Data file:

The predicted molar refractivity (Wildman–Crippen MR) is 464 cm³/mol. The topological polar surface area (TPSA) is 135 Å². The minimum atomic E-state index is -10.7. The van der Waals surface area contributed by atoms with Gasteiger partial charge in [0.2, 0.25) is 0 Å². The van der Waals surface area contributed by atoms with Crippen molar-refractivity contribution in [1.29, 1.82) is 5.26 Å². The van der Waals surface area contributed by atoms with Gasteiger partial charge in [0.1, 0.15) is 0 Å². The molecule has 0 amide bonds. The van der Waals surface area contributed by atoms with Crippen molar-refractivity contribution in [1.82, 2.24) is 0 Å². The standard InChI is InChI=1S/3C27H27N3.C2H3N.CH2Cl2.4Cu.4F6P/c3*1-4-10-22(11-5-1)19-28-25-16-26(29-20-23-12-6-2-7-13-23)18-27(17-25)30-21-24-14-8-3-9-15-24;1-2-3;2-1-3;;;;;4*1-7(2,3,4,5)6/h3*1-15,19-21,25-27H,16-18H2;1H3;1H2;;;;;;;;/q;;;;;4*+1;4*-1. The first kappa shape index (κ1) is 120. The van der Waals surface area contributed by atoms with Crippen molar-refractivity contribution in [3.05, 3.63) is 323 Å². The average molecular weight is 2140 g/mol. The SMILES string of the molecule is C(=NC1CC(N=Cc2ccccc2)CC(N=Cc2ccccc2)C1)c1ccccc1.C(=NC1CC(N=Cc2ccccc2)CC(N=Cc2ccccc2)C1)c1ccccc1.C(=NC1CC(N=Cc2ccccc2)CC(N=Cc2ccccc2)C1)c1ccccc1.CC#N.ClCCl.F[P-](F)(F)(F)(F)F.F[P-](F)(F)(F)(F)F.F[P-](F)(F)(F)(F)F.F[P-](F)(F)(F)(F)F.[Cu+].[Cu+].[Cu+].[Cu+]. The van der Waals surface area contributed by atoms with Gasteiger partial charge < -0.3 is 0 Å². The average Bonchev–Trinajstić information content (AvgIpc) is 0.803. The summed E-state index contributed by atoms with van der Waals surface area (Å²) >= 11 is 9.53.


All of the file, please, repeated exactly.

The predicted molar refractivity (Wildman–Crippen MR) is 464 cm³/mol. The topological polar surface area (TPSA) is 135 Å². The minimum atomic E-state index is -10.7. The van der Waals surface area contributed by atoms with Gasteiger partial charge in [0.2, 0.25) is 0 Å². The van der Waals surface area contributed by atoms with Crippen molar-refractivity contribution in [1.29, 1.82) is 5.26 Å². The van der Waals surface area contributed by atoms with Gasteiger partial charge in [0.1, 0.15) is 0 Å². The molecule has 0 amide bonds. The van der Waals surface area contributed by atoms with Crippen molar-refractivity contribution in [1.82, 2.24) is 0 Å². The standard InChI is InChI=1S/3C27H27N3.C2H3N.CH2Cl2.4Cu.4F6P/c3*1-4-10-22(11-5-1)19-28-25-16-26(29-20-23-12-6-2-7-13-23)18-27(17-25)30-21-24-14-8-3-9-15-24;1-2-3;2-1-3;;;;;4*1-7(2,3,4,5)6/h3*1-15,19-21,25-27H,16-18H2;1H3;1H2;;;;;;;;/q;;;;;4*+1;4*-1. The first kappa shape index (κ1) is 120. The van der Waals surface area contributed by atoms with Crippen molar-refractivity contribution in [3.05, 3.63) is 323 Å². The average molecular weight is 2140 g/mol. The SMILES string of the molecule is C(=NC1CC(N=Cc2ccccc2)CC(N=Cc2ccccc2)C1)c1ccccc1.C(=NC1CC(N=Cc2ccccc2)CC(N=Cc2ccccc2)C1)c1ccccc1.C(=NC1CC(N=Cc2ccccc2)CC(N=Cc2ccccc2)C1)c1ccccc1.CC#N.ClCCl.F[P-](F)(F)(F)(F)F.F[P-](F)(F)(F)(F)F.F[P-](F)(F)(F)(F)F.F[P-](F)(F)(F)(F)F.[Cu+].[Cu+].[Cu+].[Cu+]. The van der Waals surface area contributed by atoms with Gasteiger partial charge < -0.3 is 0 Å². The average Bonchev–Trinajstić information content (AvgIpc) is 0.803. The summed E-state index contributed by atoms with van der Waals surface area (Å²) >= 11 is 9.53.